Ferrum Phos

Rose and erysipelatous inflammations of the skin, for the fever and pain and severe symptoms of inflammation.

Kali Mur

Vesicular erysipelas; the chief remedy. Erysipelas bullosum.

Kali Sulph

Blistering variety, to facilitate the falling off of scabs.

Natrum Phos

Erysipelas; smooth, red, shiny, tingling or painful swelling of the skin. Infiltrated inflammation of the skin.

Natrum Sulph

For the smooth form, red, shiny and coming in blotches, skin much swollen, with or without vomiting of bile. (Edematous puffy inflammation of the skin.

Clinical Cases. Ferrum Phosphoricum

A case is reported by an Indian native practitioner in the Homoeopathic World recently, which well displays the activity of this remedy. The case was one apparently of phlegmonous erysipelas of the left thigh in a boy of 6. It had been going on for some six weeks, and was little influenced by the Mercurius todatus, Hepar sulphhuris and Silicea at first prescribed. Far. phos. 6x wrought an immediate change for the better, and effected a rapid cure.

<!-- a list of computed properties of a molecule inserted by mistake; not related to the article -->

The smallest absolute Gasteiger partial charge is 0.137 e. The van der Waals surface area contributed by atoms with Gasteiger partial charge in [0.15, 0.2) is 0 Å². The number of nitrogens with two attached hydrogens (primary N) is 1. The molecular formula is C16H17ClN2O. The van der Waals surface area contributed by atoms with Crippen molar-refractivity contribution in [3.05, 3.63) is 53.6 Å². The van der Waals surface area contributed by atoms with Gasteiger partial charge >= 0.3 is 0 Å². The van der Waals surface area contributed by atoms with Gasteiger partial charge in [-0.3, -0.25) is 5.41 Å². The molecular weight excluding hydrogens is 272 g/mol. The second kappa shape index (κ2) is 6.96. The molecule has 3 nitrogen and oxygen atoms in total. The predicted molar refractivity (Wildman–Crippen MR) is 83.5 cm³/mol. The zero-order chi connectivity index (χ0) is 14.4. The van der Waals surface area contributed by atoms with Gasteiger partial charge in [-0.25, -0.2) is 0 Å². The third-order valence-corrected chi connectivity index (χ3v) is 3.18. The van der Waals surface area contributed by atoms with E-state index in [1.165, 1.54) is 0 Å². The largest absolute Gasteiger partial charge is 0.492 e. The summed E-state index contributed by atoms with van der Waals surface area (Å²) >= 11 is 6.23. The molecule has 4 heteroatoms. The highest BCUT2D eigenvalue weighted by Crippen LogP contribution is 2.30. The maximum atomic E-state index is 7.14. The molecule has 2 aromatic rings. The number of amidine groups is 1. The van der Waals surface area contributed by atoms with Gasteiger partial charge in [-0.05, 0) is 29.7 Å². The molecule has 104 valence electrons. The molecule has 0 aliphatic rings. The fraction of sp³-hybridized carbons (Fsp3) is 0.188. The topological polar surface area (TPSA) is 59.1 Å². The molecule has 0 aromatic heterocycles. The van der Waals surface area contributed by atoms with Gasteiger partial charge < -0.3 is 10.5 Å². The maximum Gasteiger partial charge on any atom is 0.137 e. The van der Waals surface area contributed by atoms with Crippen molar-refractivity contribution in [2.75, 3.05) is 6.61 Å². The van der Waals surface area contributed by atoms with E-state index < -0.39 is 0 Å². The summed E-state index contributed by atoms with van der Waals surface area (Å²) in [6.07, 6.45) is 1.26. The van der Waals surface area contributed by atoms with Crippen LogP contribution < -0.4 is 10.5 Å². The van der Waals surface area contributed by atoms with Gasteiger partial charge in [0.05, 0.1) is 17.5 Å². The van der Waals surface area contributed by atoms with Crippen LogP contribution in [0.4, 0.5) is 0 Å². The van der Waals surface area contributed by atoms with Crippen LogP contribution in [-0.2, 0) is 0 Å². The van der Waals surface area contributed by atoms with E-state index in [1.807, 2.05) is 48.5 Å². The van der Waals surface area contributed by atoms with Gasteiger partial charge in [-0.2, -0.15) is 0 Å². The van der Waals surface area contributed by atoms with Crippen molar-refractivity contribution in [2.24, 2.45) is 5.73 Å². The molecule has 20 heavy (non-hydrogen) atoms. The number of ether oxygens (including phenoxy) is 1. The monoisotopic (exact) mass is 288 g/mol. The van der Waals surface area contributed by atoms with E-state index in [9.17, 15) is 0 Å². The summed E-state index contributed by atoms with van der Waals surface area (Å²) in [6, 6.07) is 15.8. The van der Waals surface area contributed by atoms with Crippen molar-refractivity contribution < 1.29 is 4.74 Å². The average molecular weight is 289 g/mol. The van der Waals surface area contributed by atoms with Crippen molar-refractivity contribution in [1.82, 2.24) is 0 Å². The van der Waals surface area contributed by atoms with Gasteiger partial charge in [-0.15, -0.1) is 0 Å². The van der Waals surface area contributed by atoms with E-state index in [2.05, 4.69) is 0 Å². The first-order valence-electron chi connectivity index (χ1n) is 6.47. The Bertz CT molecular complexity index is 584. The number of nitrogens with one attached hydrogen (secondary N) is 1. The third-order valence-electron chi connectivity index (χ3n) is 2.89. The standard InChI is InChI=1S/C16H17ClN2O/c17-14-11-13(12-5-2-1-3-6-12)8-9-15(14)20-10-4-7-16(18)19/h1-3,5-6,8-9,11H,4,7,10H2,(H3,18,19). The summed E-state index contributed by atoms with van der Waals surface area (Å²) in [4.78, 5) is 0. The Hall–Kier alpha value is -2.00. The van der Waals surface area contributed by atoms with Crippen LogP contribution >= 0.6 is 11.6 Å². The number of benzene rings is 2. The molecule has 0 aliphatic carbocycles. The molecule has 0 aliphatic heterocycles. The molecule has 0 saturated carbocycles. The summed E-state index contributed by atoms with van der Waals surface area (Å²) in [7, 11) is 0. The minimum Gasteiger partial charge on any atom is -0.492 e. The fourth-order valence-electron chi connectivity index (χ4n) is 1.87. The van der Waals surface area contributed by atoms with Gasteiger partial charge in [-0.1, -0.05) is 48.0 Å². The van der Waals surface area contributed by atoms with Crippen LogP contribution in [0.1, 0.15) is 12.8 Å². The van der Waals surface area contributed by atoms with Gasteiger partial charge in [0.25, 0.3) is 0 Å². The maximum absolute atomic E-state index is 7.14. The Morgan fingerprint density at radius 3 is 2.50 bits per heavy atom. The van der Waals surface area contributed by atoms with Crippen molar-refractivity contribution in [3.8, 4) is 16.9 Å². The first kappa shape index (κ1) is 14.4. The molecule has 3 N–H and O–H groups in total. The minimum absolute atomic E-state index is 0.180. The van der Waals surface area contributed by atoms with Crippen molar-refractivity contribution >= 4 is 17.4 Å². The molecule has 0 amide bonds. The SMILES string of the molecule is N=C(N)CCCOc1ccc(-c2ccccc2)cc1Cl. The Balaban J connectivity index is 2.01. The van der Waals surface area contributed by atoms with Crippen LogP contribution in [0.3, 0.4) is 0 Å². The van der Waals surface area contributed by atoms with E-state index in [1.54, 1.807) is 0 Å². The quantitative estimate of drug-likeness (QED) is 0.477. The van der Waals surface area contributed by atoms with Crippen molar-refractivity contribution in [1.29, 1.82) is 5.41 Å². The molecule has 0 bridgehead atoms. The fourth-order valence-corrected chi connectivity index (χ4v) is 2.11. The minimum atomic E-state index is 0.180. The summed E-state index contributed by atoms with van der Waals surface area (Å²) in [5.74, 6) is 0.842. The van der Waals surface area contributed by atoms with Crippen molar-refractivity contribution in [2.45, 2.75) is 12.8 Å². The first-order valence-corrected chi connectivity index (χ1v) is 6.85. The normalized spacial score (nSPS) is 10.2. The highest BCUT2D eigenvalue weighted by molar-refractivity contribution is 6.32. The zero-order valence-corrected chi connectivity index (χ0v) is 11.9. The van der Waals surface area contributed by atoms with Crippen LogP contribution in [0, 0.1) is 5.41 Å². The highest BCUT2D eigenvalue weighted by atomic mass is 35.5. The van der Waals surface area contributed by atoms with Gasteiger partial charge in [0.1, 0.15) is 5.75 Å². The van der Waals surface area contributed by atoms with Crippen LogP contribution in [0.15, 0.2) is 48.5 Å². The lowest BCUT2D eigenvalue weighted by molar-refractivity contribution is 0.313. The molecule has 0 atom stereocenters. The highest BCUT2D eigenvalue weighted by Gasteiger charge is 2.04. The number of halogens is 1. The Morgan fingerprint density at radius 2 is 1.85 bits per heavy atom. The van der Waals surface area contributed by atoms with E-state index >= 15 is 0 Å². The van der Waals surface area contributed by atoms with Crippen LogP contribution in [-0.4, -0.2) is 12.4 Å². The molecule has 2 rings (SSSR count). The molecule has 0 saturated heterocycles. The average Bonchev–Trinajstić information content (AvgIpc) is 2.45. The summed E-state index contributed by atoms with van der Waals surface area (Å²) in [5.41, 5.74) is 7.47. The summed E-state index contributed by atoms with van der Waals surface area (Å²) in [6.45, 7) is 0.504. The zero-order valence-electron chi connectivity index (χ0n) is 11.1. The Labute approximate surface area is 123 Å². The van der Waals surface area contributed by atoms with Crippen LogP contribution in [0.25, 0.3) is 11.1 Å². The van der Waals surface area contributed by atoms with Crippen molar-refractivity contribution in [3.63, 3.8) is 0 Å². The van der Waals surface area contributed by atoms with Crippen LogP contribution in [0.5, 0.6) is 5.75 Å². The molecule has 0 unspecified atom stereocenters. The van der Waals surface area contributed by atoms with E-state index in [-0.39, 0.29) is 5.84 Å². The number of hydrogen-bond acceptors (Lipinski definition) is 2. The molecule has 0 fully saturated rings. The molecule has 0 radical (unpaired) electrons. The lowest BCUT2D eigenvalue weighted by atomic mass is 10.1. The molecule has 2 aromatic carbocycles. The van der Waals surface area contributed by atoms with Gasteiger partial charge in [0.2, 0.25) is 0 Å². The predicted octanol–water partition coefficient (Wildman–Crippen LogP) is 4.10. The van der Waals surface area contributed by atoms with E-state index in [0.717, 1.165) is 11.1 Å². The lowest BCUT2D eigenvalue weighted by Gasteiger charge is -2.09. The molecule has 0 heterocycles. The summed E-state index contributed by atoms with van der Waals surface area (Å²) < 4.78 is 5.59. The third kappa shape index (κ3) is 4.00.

Mrs. Forbes, a widow', was lying very ill with erysipelas; high fever and quite prostrate. The members of her family thought her dying, as she had become delirious. Her head and face so swollen that her eyes were literally closed, suffering intense pain. Natrum sulph. and Ferrum phos.. alternately, a dose every hour and oftener, were given. After the second dose of the former she ejected a great quantity of bile. The severe symptoms subsided. This was on Saturday night. The medicine was continued, Ferrum phos. now only intercurrently, as the pulse had become less frequent. To the astonishment of all her friends, on Wednesday morning she was so well that she went out to her work as usual.

Statistics show a death-mte of 2,000 per annum from this disease. In a similar case of erysipelas in a lady, aet. 87, these two remedies and a few doses of Kali phos. cured her, when the usual treatment, painting with iodine, brandy, etc., had no effect in arresting the disease. (M. D. W. From Schussier).